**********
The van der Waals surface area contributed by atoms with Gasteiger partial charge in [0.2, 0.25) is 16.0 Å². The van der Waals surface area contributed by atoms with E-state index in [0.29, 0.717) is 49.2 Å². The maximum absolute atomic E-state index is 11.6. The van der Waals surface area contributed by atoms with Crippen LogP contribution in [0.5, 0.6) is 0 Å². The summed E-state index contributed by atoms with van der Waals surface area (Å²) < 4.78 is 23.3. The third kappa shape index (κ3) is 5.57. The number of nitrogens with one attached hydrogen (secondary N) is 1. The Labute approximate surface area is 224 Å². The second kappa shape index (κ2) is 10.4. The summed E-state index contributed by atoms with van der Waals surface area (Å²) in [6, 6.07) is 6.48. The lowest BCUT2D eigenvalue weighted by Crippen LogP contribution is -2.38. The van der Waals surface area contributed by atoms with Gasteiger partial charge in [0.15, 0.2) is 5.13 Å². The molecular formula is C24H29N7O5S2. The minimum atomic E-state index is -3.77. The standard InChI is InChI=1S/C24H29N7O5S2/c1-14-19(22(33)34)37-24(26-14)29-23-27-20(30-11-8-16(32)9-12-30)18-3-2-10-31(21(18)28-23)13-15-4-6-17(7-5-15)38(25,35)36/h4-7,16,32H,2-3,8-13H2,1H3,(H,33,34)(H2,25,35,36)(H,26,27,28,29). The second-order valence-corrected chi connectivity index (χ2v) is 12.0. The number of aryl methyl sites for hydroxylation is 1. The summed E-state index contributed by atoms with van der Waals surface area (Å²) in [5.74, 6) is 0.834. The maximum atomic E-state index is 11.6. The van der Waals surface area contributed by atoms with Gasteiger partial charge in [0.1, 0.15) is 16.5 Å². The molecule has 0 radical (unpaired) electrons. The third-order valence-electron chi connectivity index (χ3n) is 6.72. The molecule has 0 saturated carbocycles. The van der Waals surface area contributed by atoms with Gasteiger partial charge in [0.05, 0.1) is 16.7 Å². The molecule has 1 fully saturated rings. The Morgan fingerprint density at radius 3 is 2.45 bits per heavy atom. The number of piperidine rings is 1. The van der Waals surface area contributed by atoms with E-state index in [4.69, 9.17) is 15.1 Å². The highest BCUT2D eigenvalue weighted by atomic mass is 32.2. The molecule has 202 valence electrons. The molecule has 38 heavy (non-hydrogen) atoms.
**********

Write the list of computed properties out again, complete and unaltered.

The van der Waals surface area contributed by atoms with Gasteiger partial charge in [0.2, 0.25) is 16.0 Å². The van der Waals surface area contributed by atoms with E-state index in [0.29, 0.717) is 49.2 Å². The maximum absolute atomic E-state index is 11.6. The van der Waals surface area contributed by atoms with Crippen LogP contribution in [0.5, 0.6) is 0 Å². The summed E-state index contributed by atoms with van der Waals surface area (Å²) < 4.78 is 23.3. The third kappa shape index (κ3) is 5.57. The number of nitrogens with one attached hydrogen (secondary N) is 1. The Labute approximate surface area is 224 Å². The second kappa shape index (κ2) is 10.4. The summed E-state index contributed by atoms with van der Waals surface area (Å²) in [6, 6.07) is 6.48. The lowest BCUT2D eigenvalue weighted by Crippen LogP contribution is -2.38. The van der Waals surface area contributed by atoms with Gasteiger partial charge in [0.15, 0.2) is 5.13 Å². The molecular formula is C24H29N7O5S2. The minimum atomic E-state index is -3.77. The standard InChI is InChI=1S/C24H29N7O5S2/c1-14-19(22(33)34)37-24(26-14)29-23-27-20(30-11-8-16(32)9-12-30)18-3-2-10-31(21(18)28-23)13-15-4-6-17(7-5-15)38(25,35)36/h4-7,16,32H,2-3,8-13H2,1H3,(H,33,34)(H2,25,35,36)(H,26,27,28,29). The second-order valence-corrected chi connectivity index (χ2v) is 12.0. The number of aryl methyl sites for hydroxylation is 1. The summed E-state index contributed by atoms with van der Waals surface area (Å²) in [5.74, 6) is 0.834. The maximum atomic E-state index is 11.6. The van der Waals surface area contributed by atoms with Gasteiger partial charge in [0.1, 0.15) is 16.5 Å². The molecule has 0 radical (unpaired) electrons. The third-order valence-electron chi connectivity index (χ3n) is 6.72. The molecule has 0 saturated carbocycles. The van der Waals surface area contributed by atoms with Gasteiger partial charge in [0.05, 0.1) is 16.7 Å². The molecule has 1 fully saturated rings. The Morgan fingerprint density at radius 3 is 2.45 bits per heavy atom. The number of piperidine rings is 1. The van der Waals surface area contributed by atoms with E-state index in [4.69, 9.17) is 15.1 Å². The highest BCUT2D eigenvalue weighted by atomic mass is 32.2. The molecule has 202 valence electrons. The molecule has 38 heavy (non-hydrogen) atoms.